Moreover, fans say they love the entire FedExForum experience. That includes everything from the arena's prime location on Memphis' historic Beale Street to performances by the Grizzlies Drumline to plentiful giveaways (16 promotion dates in 2012-13, with freebies sometimes dropped via small parachutes) and outstanding local cuisine (Rendezvous barbecue nachos!).

Yet some of the data from Memphis signifies connections that run deeper than supply meeting demand. Fans ranked Grizzlies players second among all teams in likability and giving their best effort. In addition, Memphians don't just root for their team, they identify with their hardworking players. Tony Allen's instantly viral catchphrase "Grit. Grind." captured the self-image not only of the Grizzlies players but of Memphis' battered working class. Which is why even though the Grizzlies play in a city that battles high poverty rates and they rely largely on money from individual fans (as opposed to corporations, which heavily support teams in such places as New York and Los Angeles), they are seeing more than 90 percent of season-ticket holders renew this season.

"The first time I went to a Grizzlies game, the band was playing and we did the wobble and the cha-cha, and even though we sat in the $10 seats, we got towels and shirts, and I said, Whaaat?!" says Carolyn Corbett, who was at the Full Gospel Tabernacle that Wednesday night. "These players play for the fans, and the fans and the city are all working together with one purpose: to win."

THE NEXT DAY, Grizzlies sharpshooter Mike Miller used almost exactly the same words to describe why he decided to return to the Grizzlies this season after five years with other clubs: "It's a special vibe," he said. "These fans are this team, and this team is this city. And then the other part is, we have to win."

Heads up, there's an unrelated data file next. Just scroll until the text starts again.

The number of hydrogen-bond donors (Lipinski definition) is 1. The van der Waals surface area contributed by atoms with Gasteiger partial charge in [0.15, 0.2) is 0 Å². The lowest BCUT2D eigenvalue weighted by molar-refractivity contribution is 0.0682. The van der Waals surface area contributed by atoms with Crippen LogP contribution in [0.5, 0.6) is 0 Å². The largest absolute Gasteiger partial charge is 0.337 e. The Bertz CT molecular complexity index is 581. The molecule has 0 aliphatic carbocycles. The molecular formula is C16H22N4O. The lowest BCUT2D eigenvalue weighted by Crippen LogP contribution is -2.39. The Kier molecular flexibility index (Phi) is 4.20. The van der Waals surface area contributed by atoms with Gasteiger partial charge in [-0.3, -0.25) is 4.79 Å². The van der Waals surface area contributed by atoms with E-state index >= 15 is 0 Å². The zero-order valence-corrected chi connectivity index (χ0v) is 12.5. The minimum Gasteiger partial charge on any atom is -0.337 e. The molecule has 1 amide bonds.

The closer you look, the big question about the Grizzlies isn't why we ranked them the No. 1 team in sports, it's whether Memphis can sustain its commitment to fans, contend for a title and grow into a much bigger, more modern business all at the same time.

After former owner and industrialist billionaire Michael Heisley moved the Grizzlies from Vancouver, British Columbia, to Memphis in 2001, he didn't pay much attention to costs. By the time he sold the club to wireless wunderkind and tech mogul Robert Pera in 2012, the Grizzlies were in the bottom five of NBA franchises in revenue but in the top five in payroll. That was an unsustainable gap, and it led fans to worry that Pera, who grew up in California, would move the team someplace where he could charge higher prices.

Instead, Pera, now 35, not only decided to stay, he also drew in Memphians like Justin Timberlake and Ashley Manning to join his ownership group. "I took the option of moving off the table," Pera says. "I don't want to be someone who tears up a community."

Pera then set out to improve the books, and with the help of new franchise CEO Jason Levien -- who has worked as a sports agent, political strategist and Sacramento Kings executive -- the Grizzlies traded Rudy Gay, allowing them to sneak under the tax threshold with a payroll of $68.5 million this season. The team will hike ticket prices but by a relatively manageable average of 11 percent.